Thousands of Iranian girls in different schools have suffered poison attacks over recent months, the health minister said this week. REUTERS./

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The Iranian government has announced several arrests in connection with the reported poisoning of more than 7,000 schoolgirls in more than 100 schools around the country. Iran’s supreme leader, Ali Khamenei, has condemned the poisonings, saying perpetrators should be “severely punished”.

Yet other government messages are confused. The education department announced that girls who had been taken to hospital were suffering from “mass hysteria” and the education minister insisted that 95% of the girls were merely suffering “fear and worry”.

The available evidence, including reports that pupils detected a strange smell in their classrooms, suggests a number of mass gas attacks in Iranian girls’ schools. Dismissing this reality as “hysteria” is a futile attempt to absolve the state of its culpability.

The act of dismissing the suffering inflicted on Iranian girls as mere “hysteria” comes after a prolonged period of violent suppression of Iranian protesters over the past six months. The widespread protests were sparked by the murder of Mahsa Amini, a young Kurdish-Iranian woman who was fatally beaten by the morality police in September 2022 for wearing her hijab improperly.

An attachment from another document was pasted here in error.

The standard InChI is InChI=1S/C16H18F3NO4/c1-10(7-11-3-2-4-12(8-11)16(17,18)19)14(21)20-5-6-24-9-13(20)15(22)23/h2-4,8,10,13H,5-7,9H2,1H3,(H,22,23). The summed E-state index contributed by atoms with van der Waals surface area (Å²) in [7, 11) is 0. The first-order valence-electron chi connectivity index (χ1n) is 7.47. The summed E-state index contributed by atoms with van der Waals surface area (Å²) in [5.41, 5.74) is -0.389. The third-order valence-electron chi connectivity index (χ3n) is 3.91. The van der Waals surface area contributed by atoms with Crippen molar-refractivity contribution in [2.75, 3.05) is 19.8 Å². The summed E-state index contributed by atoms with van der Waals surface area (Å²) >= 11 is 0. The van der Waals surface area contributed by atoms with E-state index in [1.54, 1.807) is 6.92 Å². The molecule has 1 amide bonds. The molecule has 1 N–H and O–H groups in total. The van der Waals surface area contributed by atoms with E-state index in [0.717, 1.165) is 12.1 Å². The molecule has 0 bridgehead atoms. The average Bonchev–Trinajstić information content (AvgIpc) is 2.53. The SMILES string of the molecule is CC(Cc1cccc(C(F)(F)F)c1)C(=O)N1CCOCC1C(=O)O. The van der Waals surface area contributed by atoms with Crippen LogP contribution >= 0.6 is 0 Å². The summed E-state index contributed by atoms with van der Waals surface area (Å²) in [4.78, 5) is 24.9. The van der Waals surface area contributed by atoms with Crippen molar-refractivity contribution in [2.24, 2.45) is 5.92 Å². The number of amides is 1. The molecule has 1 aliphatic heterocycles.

Since the protests began, thousands of protesters – many of them women and girls – have been arrested and by the end of January it was reported that 41 people had been sentenced to death for protesting. Hundreds of people have been killed in the streets and many Iranian girls have reportedly been raped by security forces while in custody.

Reports of poisoning in girls’ schools – which had been a major centre of protests – began to emerge in November last year from the city of Qom, home to the most senior clergy in Iran. Girls were reported to be displaying a range of symptoms including difficulty breathing, burning sensations, vomiting and paralysis of the lower extremities. Speaking to the UK’s Guardian newspaper recently, a local journalist said: “One doctor told me that based on the symptoms they’re seeing, it’s likely to be a weak organophosphate agent”. Organophosphates are toxic chemicals often used as pesticides in agriculture.